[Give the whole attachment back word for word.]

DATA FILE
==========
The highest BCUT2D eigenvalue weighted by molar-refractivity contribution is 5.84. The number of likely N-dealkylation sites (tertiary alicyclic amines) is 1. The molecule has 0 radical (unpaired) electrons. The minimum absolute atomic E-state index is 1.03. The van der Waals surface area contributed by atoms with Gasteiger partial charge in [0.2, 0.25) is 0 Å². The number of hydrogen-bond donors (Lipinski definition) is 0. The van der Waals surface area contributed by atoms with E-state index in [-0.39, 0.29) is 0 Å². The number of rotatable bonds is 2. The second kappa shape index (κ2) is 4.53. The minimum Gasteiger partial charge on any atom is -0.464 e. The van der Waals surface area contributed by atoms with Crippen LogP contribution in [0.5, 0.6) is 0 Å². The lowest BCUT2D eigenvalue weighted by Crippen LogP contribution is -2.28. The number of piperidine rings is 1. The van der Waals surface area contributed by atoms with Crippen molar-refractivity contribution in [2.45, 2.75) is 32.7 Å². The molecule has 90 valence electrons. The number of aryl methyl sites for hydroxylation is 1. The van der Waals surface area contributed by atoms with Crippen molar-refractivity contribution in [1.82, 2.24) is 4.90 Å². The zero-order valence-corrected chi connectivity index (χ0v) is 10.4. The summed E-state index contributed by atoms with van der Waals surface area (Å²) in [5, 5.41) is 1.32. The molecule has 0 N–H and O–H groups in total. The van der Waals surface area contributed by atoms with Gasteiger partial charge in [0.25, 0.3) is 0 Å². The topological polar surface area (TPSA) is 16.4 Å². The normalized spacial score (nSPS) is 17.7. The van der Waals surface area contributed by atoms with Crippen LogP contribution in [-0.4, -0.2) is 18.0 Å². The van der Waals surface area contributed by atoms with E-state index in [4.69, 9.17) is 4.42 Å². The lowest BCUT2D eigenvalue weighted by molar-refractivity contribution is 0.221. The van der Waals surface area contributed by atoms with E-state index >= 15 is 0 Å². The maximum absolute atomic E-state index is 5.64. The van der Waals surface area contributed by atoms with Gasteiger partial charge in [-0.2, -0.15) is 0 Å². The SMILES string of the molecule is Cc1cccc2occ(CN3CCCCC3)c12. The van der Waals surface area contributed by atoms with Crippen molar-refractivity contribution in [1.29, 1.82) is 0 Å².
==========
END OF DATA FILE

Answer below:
The highest BCUT2D eigenvalue weighted by molar-refractivity contribution is 5.84. The number of likely N-dealkylation sites (tertiary alicyclic amines) is 1. The molecule has 0 radical (unpaired) electrons. The minimum absolute atomic E-state index is 1.03. The van der Waals surface area contributed by atoms with Gasteiger partial charge in [0.2, 0.25) is 0 Å². The number of hydrogen-bond donors (Lipinski definition) is 0. The van der Waals surface area contributed by atoms with E-state index in [-0.39, 0.29) is 0 Å². The number of rotatable bonds is 2. The second kappa shape index (κ2) is 4.53. The minimum Gasteiger partial charge on any atom is -0.464 e. The van der Waals surface area contributed by atoms with Crippen LogP contribution in [0.5, 0.6) is 0 Å². The lowest BCUT2D eigenvalue weighted by Crippen LogP contribution is -2.28. The number of piperidine rings is 1. The van der Waals surface area contributed by atoms with Crippen molar-refractivity contribution in [2.45, 2.75) is 32.7 Å². The molecule has 90 valence electrons. The number of aryl methyl sites for hydroxylation is 1. The van der Waals surface area contributed by atoms with Crippen molar-refractivity contribution in [1.82, 2.24) is 4.90 Å². The zero-order valence-corrected chi connectivity index (χ0v) is 10.4. The summed E-state index contributed by atoms with van der Waals surface area (Å²) in [5, 5.41) is 1.32. The molecule has 0 N–H and O–H groups in total. The van der Waals surface area contributed by atoms with Gasteiger partial charge in [0.25, 0.3) is 0 Å². The topological polar surface area (TPSA) is 16.4 Å². The normalized spacial score (nSPS) is 17.7. The van der Waals surface area contributed by atoms with Crippen LogP contribution in [-0.4, -0.2) is 18.0 Å². The van der Waals surface area contributed by atoms with E-state index in [4.69, 9.17) is 4.42 Å². The lowest BCUT2D eigenvalue weighted by molar-refractivity contribution is 0.221. The van der Waals surface area contributed by atoms with E-state index >= 15 is 0 Å². The maximum absolute atomic E-state index is 5.64. The van der Waals surface area contributed by atoms with Gasteiger partial charge in [-0.2, -0.15) is 0 Å². The SMILES string of the molecule is Cc1cccc2occ(CN3CCCCC3)c12. The van der Waals surface area contributed by atoms with Crippen molar-refractivity contribution in [1.29, 1.82) is 0 Å².